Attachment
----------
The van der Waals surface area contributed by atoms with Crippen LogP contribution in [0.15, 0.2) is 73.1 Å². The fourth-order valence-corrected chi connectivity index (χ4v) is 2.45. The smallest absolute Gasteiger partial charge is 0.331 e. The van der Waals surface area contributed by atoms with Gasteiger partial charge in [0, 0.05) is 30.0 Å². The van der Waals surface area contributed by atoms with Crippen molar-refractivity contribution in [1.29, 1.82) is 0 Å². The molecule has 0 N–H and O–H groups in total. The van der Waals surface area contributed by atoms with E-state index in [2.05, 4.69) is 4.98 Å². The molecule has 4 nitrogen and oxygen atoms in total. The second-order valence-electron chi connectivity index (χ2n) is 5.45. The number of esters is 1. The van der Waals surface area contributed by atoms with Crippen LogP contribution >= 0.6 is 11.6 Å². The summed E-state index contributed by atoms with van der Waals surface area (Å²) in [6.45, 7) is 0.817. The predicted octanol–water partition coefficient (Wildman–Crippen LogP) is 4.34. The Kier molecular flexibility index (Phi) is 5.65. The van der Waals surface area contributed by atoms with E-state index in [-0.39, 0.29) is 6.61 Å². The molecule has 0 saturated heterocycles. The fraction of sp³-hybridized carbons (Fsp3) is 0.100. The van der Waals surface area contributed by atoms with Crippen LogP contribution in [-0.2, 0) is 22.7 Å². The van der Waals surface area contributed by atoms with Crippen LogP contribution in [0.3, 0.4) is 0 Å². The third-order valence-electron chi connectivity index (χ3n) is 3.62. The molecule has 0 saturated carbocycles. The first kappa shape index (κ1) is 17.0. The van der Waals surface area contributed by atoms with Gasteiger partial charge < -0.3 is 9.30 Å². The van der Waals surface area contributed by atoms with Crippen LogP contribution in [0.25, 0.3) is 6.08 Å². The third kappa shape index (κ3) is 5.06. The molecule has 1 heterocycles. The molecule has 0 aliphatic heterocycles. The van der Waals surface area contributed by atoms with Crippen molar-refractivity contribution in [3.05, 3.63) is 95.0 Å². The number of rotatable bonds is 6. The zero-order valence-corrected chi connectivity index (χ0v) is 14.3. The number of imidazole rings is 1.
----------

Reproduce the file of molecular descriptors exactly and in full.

The van der Waals surface area contributed by atoms with Crippen LogP contribution in [0.15, 0.2) is 73.1 Å². The fourth-order valence-corrected chi connectivity index (χ4v) is 2.45. The smallest absolute Gasteiger partial charge is 0.331 e. The van der Waals surface area contributed by atoms with Gasteiger partial charge in [0, 0.05) is 30.0 Å². The van der Waals surface area contributed by atoms with Crippen molar-refractivity contribution in [1.29, 1.82) is 0 Å². The molecule has 0 N–H and O–H groups in total. The van der Waals surface area contributed by atoms with E-state index in [2.05, 4.69) is 4.98 Å². The molecule has 4 nitrogen and oxygen atoms in total. The second-order valence-electron chi connectivity index (χ2n) is 5.45. The number of esters is 1. The van der Waals surface area contributed by atoms with Crippen LogP contribution >= 0.6 is 11.6 Å². The summed E-state index contributed by atoms with van der Waals surface area (Å²) in [6.45, 7) is 0.817. The predicted octanol–water partition coefficient (Wildman–Crippen LogP) is 4.34. The Kier molecular flexibility index (Phi) is 5.65. The van der Waals surface area contributed by atoms with E-state index in [-0.39, 0.29) is 6.61 Å². The molecule has 0 saturated heterocycles. The fraction of sp³-hybridized carbons (Fsp3) is 0.100. The van der Waals surface area contributed by atoms with Crippen LogP contribution in [-0.2, 0) is 22.7 Å². The van der Waals surface area contributed by atoms with Crippen LogP contribution in [0.3, 0.4) is 0 Å². The third-order valence-electron chi connectivity index (χ3n) is 3.62. The molecule has 0 saturated carbocycles. The first kappa shape index (κ1) is 17.0. The van der Waals surface area contributed by atoms with Gasteiger partial charge < -0.3 is 9.30 Å². The van der Waals surface area contributed by atoms with Crippen LogP contribution in [0.25, 0.3) is 6.08 Å². The third kappa shape index (κ3) is 5.06. The molecule has 1 heterocycles. The molecule has 0 aliphatic heterocycles. The van der Waals surface area contributed by atoms with Crippen molar-refractivity contribution in [3.05, 3.63) is 95.0 Å². The number of rotatable bonds is 6. The zero-order valence-corrected chi connectivity index (χ0v) is 14.3. The number of imidazole rings is 1.